It is indisputable that New York has a “brunch culture.” Try going to Clinton Street Baking Co. on a Saturday afternoon or stand in line at Dominique Ansel for a cronut if you don’t believe me. The Internet practically broke when an ugly rumor circulated that bottomless brunch in NYC was to be outlawed.
The hot restaurants of the moment aren’t just fully booked for the dinner crowd; it is becoming altogether more common to face a two+ hour-long wait for your organic, cage-free eggs and gluten-free, Ezekiel toast. Sometimes you just can’t wile away the precious morning hours waiting for a seat at the walk-in only restaurant du jour.
As was such on a recent Saturday afternoon. My friend Myles, who recently moved out to the ‘burbs, came into Manhattan for a morning WOD and a quick brunch with Andrew and me. He needed to catch a train out to Stamford, which immediately killed our plans to dine at nearby Egg Shop in the Lower East Side once we learned of the 90 minute minimum wait.
Our brunch criteria were moderately priced, tasty but relatively healthy fare at a restaurant with little to no wait, in Nolita no less. We were about to cop out and grab juices at the Butcher’s Daughter until we spotted a quaint eatery around the corner. I was drawn to the funky turquoise roof, upbeat soundtrack, and available outdoor seating. After quickly surveying Rintintin’s Middle Eastern inspired menu, we unanimously agreed that the restaurant met all of our needs.
There were only a few other patrons at Rintintin so we were promptly seated and provided with menus and a pitcher of water. Unfortunately, after taking our orders and disseminating our food, this was pretty much the only face time we had with our server.
The boys started with a drink, while I was a bit gun shy and stuck to water. Andrew ordered an IPA while Myles went with the Bloody Mary. Andrew’s beer was of course a beer and Myles thought the Bloody was pretty standard. Nothing out of the ordinary for either of the beverages, but certainly nothing was wrong with them.
Myles worked up an appetite from his morning Crossfit routine and was intrigued by the Shakshuka, a Middle Eastern dish that he wasn’t familiar with. Andrew and I reassured him that this regional specialty should be good since we were dining in a Middle Eastern restaurant and he took our advice. The dish was prepared traditionally with baked eggs in a tomato sauce and merguez sausage. Myles gave the hearty dish a thumbs up and cleaned his plate.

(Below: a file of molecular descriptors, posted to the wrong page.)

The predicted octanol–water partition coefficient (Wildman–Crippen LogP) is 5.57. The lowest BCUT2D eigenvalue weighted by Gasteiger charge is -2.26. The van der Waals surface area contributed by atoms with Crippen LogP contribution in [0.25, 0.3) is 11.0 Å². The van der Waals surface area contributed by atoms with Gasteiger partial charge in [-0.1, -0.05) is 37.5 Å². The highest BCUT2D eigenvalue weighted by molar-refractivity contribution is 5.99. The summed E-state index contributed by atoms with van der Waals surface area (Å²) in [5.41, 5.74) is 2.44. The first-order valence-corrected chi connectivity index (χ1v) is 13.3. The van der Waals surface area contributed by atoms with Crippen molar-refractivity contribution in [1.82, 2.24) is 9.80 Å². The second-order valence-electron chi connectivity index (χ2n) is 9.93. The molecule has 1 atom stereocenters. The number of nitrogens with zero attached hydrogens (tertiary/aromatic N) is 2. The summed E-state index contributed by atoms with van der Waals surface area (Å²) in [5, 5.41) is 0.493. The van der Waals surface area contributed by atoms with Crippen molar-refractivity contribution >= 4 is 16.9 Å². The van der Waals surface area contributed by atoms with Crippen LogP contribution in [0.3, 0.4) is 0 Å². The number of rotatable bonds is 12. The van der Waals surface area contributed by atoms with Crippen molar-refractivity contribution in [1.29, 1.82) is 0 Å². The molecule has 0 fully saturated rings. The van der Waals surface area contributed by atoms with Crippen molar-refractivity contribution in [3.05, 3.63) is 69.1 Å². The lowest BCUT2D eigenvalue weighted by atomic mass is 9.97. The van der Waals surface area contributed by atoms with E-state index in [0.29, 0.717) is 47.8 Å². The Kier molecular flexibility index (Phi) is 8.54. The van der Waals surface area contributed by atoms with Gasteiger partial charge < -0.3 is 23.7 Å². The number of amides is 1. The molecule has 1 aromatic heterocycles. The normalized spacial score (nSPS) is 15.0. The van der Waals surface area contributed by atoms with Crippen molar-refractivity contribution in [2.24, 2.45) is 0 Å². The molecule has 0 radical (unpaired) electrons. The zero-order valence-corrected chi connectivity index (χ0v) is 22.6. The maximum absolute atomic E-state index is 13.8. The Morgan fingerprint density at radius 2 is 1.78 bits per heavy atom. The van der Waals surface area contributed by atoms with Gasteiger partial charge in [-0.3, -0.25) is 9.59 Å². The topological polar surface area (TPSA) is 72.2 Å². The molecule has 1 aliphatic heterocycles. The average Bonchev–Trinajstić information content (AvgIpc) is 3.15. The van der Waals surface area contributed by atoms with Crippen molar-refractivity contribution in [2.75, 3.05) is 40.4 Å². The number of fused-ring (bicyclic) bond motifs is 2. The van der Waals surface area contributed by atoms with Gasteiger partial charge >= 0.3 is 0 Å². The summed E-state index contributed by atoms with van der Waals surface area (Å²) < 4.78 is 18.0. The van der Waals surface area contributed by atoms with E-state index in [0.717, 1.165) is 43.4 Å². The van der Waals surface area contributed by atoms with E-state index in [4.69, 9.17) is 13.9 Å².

Andrew erred on the lunch side of the menu and ordered a specialty sandwich. His sandwich was basically a gourmet club with chicken, bacon, avocado, and greens. He enjoyed the sandwich, but found it a slightly dry. It was also a bit cumbersome to fit all in one bite. The crispy potato wedges, a cross between home fries and French fries, was the highlight of the dish.
Due to late night pizza the night prior (whoops), I didn’t have much of an appetite when sitting down to brunch and ordered from the small plates section of the menu. The avocado toast, served on seven grain pullman and with mixed greens on the side, sounded refreshing and a healthy way to make up for my 2 a.m. Two Boots slice. The inclusion of tomatoes, red pepper flakes, and citrus was fresh and flavorful. I also felt like I got my money’s worth; the toast seemed to hold at least four avocados worth of fruit.
We were in and out of the eclectic restaurant in an hour, which was perfect for our busy schedules. When we finally received our bill from our absent server, the total amount was extremely reasonable. I couldn’t help but rationalize that I now had all the more money to spend in the neighboring Nolita boutiques.
The Bitches say: B. This quaint, open-air eatery has a friendly vibe and solid food options. Rintintin is a great alternative to some of the trendier brunch spots nearby if you don’t want to brave a two-hour line.
14 Spring St.
New York, NY
Rintintin serves brunch on Saturdays and Sundays beginning at 11 a.m.